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SOIL – Redefining The Scars
Anthony Morgan
November 2012


Ryan McCombs

It was publicly disclosed on July 5th, 2011 that Chicago, Illinois-based heavy rockers SOiL would be rejoined by original lead vocalist and co-founder Ryan McCombs for their October 2011 United Kingdom co-headlining tour with Puddle Of Mudd. A member from 1997 until 2004, Ryan lent vocals to the EPs Soil (1997) and El Chupacabra (November 1998), and the albums Throttle Junkies (May 1999), Scars (September 2001), and Redefine (March 2004).

“Originally the guys came to me and asked if I was interested in being a part of the tenth anniversary of the release of Scars, our first major release back in 2001,” Ryan recounts. “They came to me sometime in 2011, and asked if I wanted to be a part of that. That was all the plans were. We toured the UK. I had some down-time at the time with Drowning Pool, and it sounded like it would be fun. The Drowning Pool guys understood, and they were supportive of it. It was good timing for me personally.

“We did it, and put our past squabbles behind us. We got together, went over, and just had a blast. At the time, I was kind of in that frame of mind. I felt like I needed a change musically. Playing those old songs again, remembering where they came from, feeling a lot of those emotions again within those songs, and having a blast doing those shows in the UK was just enough to breathe life back into me. When I came back home, I was still kind of unsure about what I wanted to do. Adam and Tim and I kept talking, and things just kind of snowballed from there. We had almost too much fun, so it was hard to even think about not doing anything further. Adam and I started writing, and it just felt right. Doing the SOiL thing just kind of came naturally once again.”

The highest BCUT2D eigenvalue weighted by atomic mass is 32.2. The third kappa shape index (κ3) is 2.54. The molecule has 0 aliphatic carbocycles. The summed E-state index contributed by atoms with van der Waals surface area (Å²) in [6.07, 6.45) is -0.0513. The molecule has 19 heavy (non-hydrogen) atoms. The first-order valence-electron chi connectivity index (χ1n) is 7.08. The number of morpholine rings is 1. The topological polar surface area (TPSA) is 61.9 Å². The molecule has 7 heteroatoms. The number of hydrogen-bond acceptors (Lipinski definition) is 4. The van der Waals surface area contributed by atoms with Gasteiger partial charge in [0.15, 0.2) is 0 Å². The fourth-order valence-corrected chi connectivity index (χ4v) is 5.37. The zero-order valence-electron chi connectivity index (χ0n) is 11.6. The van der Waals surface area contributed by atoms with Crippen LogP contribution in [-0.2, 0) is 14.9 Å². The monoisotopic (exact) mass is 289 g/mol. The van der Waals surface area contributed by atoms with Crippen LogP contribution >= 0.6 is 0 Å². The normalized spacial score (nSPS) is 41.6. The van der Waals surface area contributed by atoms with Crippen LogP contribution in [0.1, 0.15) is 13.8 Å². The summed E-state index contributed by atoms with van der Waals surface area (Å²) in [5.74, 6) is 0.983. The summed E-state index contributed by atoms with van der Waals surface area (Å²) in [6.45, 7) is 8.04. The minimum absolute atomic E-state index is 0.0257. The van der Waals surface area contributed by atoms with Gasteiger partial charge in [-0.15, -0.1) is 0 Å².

A member from 1997 until 2007, guitarist Shaun Glass wasn’t invited to rejoin the fold. “When I left SOiL back in the day, and again with Drowning Pool… I don’t ever wanna throw stones,” the frontman stresses. “Everybody’s got their reasons for the decisions that they make, and when the three of us decided to do this again we just wanted it to be amongst the three of us. Again, I’m not gonna throw stones about it because everybody’s got their reasons for feeling however they do and within their own mind they’re justified for it. In my mind though, these were the guys that I wanted to do this again with in their minds. In Adam’s and Tim’s minds, this was the package they felt comfortable doing it again with. Just for the sake remaining the good person I hope I always do remain (laughs), I’ll just leave it at that.”

The decision to make SOiL’s current incarnation a trio was a collective one, as Ryan mentions. “This was the only way that the three of us felt comfortable in doing it,” he explains.